A sportswriter futilely pitching Hollywood finds the one story they want but can’t have. 2,522 words. Illustration by Thomas Warming.
Jack Williams was a New York sportswriter for thirty years before Hollywood beckoned. Actually, it didn’t so much "beckon" as merely exist on the other side of the country and, upon his arrival, disappear like Brigadoon. Several of Jack’s articles had been optioned by Hollywood producers for significant sums of money — sums that went to his employer, Sports: The Magazine. Jack had been content with the small bonuses he received on each option. But it stood to reason that if so much money was being recklessly parceled out for projects that never reached fruition beyond the issuing of the check, as if the option itself were the endgame, then why not cut out the middleman?
So Jack fled both the magazine and the Brooklyn neighborhood that had been slowly and covertly gentrified out from under him and headed west. To mine the gold that leaked from the pockets of the well-tailored men and women who, when they deigned to receive an audience, desired only one thing:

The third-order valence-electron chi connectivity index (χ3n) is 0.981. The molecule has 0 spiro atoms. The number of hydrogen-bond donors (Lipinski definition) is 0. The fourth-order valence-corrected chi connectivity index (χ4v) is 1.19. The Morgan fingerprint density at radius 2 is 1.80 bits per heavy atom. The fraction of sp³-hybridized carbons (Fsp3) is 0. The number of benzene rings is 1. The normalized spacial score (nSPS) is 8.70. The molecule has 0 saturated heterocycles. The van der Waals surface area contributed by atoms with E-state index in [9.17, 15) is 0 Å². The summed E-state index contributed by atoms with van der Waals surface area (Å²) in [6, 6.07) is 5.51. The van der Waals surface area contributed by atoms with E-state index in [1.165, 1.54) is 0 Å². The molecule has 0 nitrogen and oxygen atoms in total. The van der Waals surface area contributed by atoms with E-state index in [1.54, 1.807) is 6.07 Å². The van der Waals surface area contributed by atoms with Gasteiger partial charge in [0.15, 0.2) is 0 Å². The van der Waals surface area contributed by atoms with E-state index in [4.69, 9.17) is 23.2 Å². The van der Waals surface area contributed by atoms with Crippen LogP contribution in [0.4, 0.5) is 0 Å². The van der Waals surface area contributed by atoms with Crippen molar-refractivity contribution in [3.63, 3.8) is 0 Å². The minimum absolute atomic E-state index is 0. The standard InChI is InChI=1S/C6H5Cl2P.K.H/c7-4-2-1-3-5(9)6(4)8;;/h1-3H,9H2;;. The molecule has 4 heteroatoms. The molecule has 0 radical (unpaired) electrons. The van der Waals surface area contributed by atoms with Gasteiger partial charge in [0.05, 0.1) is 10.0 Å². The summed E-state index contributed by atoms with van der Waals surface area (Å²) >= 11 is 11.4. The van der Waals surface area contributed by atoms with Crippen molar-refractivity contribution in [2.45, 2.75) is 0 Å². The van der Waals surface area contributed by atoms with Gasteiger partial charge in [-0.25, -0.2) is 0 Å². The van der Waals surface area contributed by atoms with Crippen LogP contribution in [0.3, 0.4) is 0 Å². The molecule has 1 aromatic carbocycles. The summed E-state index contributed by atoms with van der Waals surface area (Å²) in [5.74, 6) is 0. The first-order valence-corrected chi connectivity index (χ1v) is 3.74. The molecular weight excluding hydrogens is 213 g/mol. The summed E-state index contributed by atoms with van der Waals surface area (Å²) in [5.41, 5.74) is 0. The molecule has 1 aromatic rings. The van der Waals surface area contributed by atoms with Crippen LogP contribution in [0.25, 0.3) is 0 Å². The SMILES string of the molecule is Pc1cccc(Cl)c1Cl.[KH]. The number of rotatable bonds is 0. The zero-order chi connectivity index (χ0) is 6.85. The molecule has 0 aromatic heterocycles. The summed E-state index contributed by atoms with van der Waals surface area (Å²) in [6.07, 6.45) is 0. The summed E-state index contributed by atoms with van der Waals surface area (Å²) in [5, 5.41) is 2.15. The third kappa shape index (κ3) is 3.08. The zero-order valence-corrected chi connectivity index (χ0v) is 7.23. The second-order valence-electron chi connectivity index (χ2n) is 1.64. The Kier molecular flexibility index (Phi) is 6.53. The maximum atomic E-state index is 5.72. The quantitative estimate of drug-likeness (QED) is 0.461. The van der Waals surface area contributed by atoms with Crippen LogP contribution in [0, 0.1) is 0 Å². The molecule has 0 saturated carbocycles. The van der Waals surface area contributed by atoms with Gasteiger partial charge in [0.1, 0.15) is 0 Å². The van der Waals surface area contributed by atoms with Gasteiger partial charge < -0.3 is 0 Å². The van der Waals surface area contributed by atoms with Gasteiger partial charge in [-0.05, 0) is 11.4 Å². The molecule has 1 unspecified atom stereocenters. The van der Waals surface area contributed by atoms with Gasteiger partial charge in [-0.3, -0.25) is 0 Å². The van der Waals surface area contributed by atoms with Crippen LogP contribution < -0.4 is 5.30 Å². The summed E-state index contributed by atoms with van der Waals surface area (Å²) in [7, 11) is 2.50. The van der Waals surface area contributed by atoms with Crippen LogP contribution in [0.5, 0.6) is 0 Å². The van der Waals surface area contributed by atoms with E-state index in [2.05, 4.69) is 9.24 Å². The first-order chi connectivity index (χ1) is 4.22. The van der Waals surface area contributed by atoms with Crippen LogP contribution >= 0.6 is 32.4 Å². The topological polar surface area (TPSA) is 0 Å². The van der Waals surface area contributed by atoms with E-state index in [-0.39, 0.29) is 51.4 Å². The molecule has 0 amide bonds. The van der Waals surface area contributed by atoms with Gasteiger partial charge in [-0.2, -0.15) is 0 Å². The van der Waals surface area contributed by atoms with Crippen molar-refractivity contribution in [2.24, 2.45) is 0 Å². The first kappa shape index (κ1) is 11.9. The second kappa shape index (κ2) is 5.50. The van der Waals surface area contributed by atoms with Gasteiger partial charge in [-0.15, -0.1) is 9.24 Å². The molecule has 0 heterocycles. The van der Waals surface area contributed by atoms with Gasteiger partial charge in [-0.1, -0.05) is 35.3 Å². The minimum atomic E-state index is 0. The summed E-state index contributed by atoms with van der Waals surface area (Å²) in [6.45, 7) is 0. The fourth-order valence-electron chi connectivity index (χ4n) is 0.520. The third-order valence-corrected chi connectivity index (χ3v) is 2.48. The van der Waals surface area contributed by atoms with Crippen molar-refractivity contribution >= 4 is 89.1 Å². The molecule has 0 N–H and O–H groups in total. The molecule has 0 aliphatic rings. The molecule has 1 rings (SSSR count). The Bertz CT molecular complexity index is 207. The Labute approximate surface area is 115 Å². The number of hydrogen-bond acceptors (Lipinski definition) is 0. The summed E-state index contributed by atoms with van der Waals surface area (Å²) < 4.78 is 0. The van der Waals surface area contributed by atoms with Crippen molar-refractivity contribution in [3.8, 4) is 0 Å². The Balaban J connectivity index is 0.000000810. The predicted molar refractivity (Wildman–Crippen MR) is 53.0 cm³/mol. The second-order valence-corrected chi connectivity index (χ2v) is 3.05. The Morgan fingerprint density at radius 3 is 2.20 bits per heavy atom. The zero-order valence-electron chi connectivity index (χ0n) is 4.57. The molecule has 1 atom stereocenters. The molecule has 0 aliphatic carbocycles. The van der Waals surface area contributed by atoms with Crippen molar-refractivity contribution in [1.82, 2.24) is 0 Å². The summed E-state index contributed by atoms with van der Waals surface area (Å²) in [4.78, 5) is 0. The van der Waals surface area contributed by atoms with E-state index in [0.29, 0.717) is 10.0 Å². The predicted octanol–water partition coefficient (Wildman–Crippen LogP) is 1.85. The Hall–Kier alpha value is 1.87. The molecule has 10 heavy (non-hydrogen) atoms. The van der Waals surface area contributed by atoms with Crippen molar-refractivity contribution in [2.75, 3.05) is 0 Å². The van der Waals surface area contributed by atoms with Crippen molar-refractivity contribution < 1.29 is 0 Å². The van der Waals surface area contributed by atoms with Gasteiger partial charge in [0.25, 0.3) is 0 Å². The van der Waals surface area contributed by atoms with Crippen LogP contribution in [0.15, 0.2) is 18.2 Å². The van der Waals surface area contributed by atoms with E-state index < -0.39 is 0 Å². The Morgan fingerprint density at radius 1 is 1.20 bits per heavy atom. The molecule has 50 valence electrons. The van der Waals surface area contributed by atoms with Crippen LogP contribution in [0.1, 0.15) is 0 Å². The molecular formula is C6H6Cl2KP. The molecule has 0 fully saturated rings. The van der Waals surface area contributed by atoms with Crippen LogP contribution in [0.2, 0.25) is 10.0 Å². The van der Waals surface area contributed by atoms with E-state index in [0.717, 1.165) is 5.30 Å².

"Tell me a story," as the young executive asked with the yearning of a child at bedtime but none of the joy or wonder.
"Excuse me?" Jack replied, not that there had been any mistaking the nature of the request, only momentary confusion that the question had no preamble — no introduction or greeting of "hello" or even eye contact as the man poked at the phone smarter than he was.
"You know, a story," he expanded with five additional syllables. "With a beginning, a middle and an end."
And so Jack did. All over town. Jack told them all stories. Of "Wild" Harry Greb, a boxer who embodied The Roaring Twenties more than Babe Ruth, Jack Dempsey, and Al Capone combined. Greb was a nightclub-hopping rough-and-tumble brawler with educated thumbs that filled his opponents’ eyes in a clinch, a middleweight forced to battle much bigger men because fighters in his own weight class wouldn’t get in the ring with him. That Greb fought the latter part of his career while blind in one eye, and died at the age of twenty-six during an operation to correct the damage, struck those who heard it as "unbelievable." Not in the best sense of a great story ("Incredible!") but in the worst sense of Hollywood filmmaking because ("Nobody’s going to believe that!").